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LIT SOFTWAREMar 23, 2017 12:00:00 AM1 min read

Featured Pro: Jacob Flesher


Jacob Flesher is a California attorney that represents railroads, property owners, insurance carriers, and small businesses. He wrote us recently to tell us about using TrialPad in a five-week trial that ended in a jury verdict in his client’s favor.

Here are some tips from Jacob for using TrialPad:

- Use TrialPad yourself. Having an associate or trial presentation consultant in court isn’t necessary with TrialPad. Turning around and communicating what you want to be displayed on the screen with someone across the courtroom causes unnecessary interruption, slows the flow of the trial, and adds unnecessary colloquy to the court record. With TrialPad, you’ll have the right exhibit already in front of you during your presentation or witness examination. And TrialPad’s design is so intuitive that presenting yourself allows you to walk a jury through a document very naturally while highlighting or calling out the most important parts as you go.

- For opening and closing, make slides in PowerPoint or Keynote, export them as PDFs, and present them using TrialPad. This will allow you to go back to a slide on the fly if you feel you need to reinforce it with the jury, without awkwardly flipping back and forth on the screen, and also allows you to annotate or call out sections of the slide for emphasis.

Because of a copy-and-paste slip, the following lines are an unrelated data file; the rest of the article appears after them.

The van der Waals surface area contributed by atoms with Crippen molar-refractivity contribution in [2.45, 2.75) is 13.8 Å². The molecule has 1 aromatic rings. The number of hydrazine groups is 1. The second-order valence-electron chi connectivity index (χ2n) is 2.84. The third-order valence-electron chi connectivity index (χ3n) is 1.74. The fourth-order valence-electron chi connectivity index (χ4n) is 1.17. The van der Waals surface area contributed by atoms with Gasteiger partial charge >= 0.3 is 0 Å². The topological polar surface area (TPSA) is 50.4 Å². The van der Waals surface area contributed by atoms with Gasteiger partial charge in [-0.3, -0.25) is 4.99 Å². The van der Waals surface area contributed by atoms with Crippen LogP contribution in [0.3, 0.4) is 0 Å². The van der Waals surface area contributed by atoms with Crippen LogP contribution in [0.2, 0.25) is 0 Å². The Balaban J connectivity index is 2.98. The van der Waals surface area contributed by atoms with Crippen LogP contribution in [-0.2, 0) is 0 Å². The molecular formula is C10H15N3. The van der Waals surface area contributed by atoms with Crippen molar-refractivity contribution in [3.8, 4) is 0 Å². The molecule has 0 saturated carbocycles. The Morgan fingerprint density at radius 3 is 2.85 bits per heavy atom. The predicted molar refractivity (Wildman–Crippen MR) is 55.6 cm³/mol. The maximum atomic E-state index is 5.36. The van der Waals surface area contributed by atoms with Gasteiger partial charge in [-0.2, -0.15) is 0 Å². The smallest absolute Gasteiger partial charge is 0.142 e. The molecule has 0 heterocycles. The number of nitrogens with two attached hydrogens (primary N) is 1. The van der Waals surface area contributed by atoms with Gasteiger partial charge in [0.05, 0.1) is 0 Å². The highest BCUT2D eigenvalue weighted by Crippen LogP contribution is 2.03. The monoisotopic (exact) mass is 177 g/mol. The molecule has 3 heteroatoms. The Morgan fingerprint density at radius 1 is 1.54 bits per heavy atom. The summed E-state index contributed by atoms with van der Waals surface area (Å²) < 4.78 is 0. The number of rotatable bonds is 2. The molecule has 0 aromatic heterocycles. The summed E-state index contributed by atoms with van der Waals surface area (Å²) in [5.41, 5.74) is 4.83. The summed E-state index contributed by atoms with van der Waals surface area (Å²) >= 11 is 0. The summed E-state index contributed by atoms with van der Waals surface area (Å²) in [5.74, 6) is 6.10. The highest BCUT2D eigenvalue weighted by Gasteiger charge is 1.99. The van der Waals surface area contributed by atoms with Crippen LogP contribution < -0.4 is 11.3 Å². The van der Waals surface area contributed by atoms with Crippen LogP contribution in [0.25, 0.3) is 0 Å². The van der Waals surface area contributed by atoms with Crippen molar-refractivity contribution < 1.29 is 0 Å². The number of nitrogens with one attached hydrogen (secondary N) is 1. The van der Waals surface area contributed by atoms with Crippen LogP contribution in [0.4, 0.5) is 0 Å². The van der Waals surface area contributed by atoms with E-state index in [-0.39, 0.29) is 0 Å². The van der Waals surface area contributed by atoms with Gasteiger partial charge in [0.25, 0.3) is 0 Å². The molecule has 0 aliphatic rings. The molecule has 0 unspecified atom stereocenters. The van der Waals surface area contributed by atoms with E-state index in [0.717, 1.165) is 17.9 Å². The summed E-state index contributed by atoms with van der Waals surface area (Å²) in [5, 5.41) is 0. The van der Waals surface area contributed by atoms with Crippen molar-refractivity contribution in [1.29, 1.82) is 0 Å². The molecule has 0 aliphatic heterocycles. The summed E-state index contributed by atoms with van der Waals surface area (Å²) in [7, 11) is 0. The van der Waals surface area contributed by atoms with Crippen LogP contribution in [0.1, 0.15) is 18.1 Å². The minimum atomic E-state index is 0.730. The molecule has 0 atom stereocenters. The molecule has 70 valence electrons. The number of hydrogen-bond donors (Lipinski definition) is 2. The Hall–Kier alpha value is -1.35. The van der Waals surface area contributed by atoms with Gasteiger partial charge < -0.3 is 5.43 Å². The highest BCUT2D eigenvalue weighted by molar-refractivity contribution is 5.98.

- Create folders in Key Docs for each witness and add documents you may want to use with that witness to the folder before and during the trial. As the case, and your examination outlines change during the course of trial, it is easy to respond to issues you want to raise with the witness when you have everything organized in their folder.

Jacob told us that the jury loved the way he presented, and that they made a point of saying so. They didn’t notice that he was using the iPad, as he brought it up to the lectern and simply plugged it in. But they did notice that his presentation was much smoother than the presentation they saw from the other side. The documents were clearer, the annotations and call out animations were crisper, and there was no communication delay during the presentation.

He said, "Actually, opposing counsel loved it too, and downloaded it during the trial!"